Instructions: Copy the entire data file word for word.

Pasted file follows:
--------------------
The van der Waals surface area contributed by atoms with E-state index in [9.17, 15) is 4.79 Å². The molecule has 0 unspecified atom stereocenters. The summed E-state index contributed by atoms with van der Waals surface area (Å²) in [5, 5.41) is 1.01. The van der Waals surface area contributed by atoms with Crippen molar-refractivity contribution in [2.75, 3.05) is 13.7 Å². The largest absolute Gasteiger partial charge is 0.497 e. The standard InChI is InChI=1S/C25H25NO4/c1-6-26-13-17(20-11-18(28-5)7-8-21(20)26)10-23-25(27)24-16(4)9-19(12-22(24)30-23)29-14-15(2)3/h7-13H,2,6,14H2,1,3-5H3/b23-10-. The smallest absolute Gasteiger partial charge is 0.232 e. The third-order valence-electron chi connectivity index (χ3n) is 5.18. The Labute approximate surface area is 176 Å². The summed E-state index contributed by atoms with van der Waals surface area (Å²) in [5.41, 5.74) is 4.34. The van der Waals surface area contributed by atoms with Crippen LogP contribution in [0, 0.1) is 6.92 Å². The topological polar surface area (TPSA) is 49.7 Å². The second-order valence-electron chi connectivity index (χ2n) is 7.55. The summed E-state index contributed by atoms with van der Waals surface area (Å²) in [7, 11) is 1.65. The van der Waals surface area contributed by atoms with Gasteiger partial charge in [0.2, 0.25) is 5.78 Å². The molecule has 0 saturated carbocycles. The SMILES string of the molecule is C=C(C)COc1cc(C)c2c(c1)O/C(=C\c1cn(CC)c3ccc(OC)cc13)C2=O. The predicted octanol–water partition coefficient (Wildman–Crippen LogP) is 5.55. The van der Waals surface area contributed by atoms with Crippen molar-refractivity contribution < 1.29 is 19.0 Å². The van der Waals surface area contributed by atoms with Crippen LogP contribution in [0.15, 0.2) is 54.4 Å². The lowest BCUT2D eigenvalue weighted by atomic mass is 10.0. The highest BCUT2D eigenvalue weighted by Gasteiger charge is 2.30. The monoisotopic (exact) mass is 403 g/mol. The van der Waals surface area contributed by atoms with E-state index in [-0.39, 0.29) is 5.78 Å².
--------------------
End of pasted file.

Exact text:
The van der Waals surface area contributed by atoms with E-state index in [9.17, 15) is 4.79 Å². The molecule has 0 unspecified atom stereocenters. The summed E-state index contributed by atoms with van der Waals surface area (Å²) in [5, 5.41) is 1.01. The van der Waals surface area contributed by atoms with Crippen molar-refractivity contribution in [2.75, 3.05) is 13.7 Å². The largest absolute Gasteiger partial charge is 0.497 e. The standard InChI is InChI=1S/C25H25NO4/c1-6-26-13-17(20-11-18(28-5)7-8-21(20)26)10-23-25(27)24-16(4)9-19(12-22(24)30-23)29-14-15(2)3/h7-13H,2,6,14H2,1,3-5H3/b23-10-. The smallest absolute Gasteiger partial charge is 0.232 e. The third-order valence-electron chi connectivity index (χ3n) is 5.18. The Labute approximate surface area is 176 Å². The summed E-state index contributed by atoms with van der Waals surface area (Å²) in [5.41, 5.74) is 4.34. The van der Waals surface area contributed by atoms with Crippen LogP contribution in [0, 0.1) is 6.92 Å². The topological polar surface area (TPSA) is 49.7 Å². The second-order valence-electron chi connectivity index (χ2n) is 7.55. The summed E-state index contributed by atoms with van der Waals surface area (Å²) in [7, 11) is 1.65. The van der Waals surface area contributed by atoms with Gasteiger partial charge in [0.2, 0.25) is 5.78 Å². The molecule has 0 saturated carbocycles. The SMILES string of the molecule is C=C(C)COc1cc(C)c2c(c1)O/C(=C\c1cn(CC)c3ccc(OC)cc13)C2=O. The predicted octanol–water partition coefficient (Wildman–Crippen LogP) is 5.55. The van der Waals surface area contributed by atoms with Crippen molar-refractivity contribution < 1.29 is 19.0 Å². The van der Waals surface area contributed by atoms with Crippen LogP contribution in [0.15, 0.2) is 54.4 Å². The lowest BCUT2D eigenvalue weighted by atomic mass is 10.0. The highest BCUT2D eigenvalue weighted by Gasteiger charge is 2.30. The monoisotopic (exact) mass is 403 g/mol. The van der Waals surface area contributed by atoms with E-state index in [-0.39, 0.29) is 5.78 Å².